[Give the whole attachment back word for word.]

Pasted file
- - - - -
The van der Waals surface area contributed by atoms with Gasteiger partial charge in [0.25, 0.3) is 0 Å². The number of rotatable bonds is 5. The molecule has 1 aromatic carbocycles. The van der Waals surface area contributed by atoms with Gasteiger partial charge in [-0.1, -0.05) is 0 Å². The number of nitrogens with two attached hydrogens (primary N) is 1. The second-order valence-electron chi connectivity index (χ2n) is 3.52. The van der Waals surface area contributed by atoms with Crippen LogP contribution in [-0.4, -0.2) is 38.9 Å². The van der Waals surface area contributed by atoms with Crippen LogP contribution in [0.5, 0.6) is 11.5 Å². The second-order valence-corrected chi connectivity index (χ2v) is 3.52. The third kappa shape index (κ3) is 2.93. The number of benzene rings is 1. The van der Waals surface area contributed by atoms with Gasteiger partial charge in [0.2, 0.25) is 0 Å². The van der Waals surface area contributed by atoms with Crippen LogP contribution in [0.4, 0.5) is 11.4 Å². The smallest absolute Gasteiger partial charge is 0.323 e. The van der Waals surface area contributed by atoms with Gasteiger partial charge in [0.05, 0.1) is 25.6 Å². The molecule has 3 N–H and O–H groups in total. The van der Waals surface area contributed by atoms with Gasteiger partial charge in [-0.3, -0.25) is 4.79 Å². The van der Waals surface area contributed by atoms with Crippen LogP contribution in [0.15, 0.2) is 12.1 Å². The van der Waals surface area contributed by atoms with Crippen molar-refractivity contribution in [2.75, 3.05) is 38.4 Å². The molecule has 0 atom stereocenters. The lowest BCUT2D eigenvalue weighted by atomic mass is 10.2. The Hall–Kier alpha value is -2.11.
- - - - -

The van der Waals surface area contributed by atoms with Gasteiger partial charge in [0.25, 0.3) is 0 Å². The number of rotatable bonds is 5. The molecule has 1 aromatic carbocycles. The van der Waals surface area contributed by atoms with Gasteiger partial charge in [-0.1, -0.05) is 0 Å². The number of nitrogens with two attached hydrogens (primary N) is 1. The second-order valence-electron chi connectivity index (χ2n) is 3.52. The van der Waals surface area contributed by atoms with Crippen LogP contribution in [-0.4, -0.2) is 38.9 Å². The van der Waals surface area contributed by atoms with Crippen LogP contribution in [0.5, 0.6) is 11.5 Å². The second-order valence-corrected chi connectivity index (χ2v) is 3.52. The third kappa shape index (κ3) is 2.93. The number of benzene rings is 1. The van der Waals surface area contributed by atoms with Gasteiger partial charge in [0.2, 0.25) is 0 Å². The van der Waals surface area contributed by atoms with Crippen LogP contribution in [0.4, 0.5) is 11.4 Å². The smallest absolute Gasteiger partial charge is 0.323 e. The van der Waals surface area contributed by atoms with Gasteiger partial charge in [0.05, 0.1) is 25.6 Å². The molecule has 3 N–H and O–H groups in total. The van der Waals surface area contributed by atoms with Gasteiger partial charge in [-0.3, -0.25) is 4.79 Å². The van der Waals surface area contributed by atoms with Crippen LogP contribution in [0.15, 0.2) is 12.1 Å². The van der Waals surface area contributed by atoms with Crippen molar-refractivity contribution in [2.75, 3.05) is 38.4 Å². The molecule has 0 atom stereocenters. The lowest BCUT2D eigenvalue weighted by atomic mass is 10.2. The Hall–Kier alpha value is -2.11.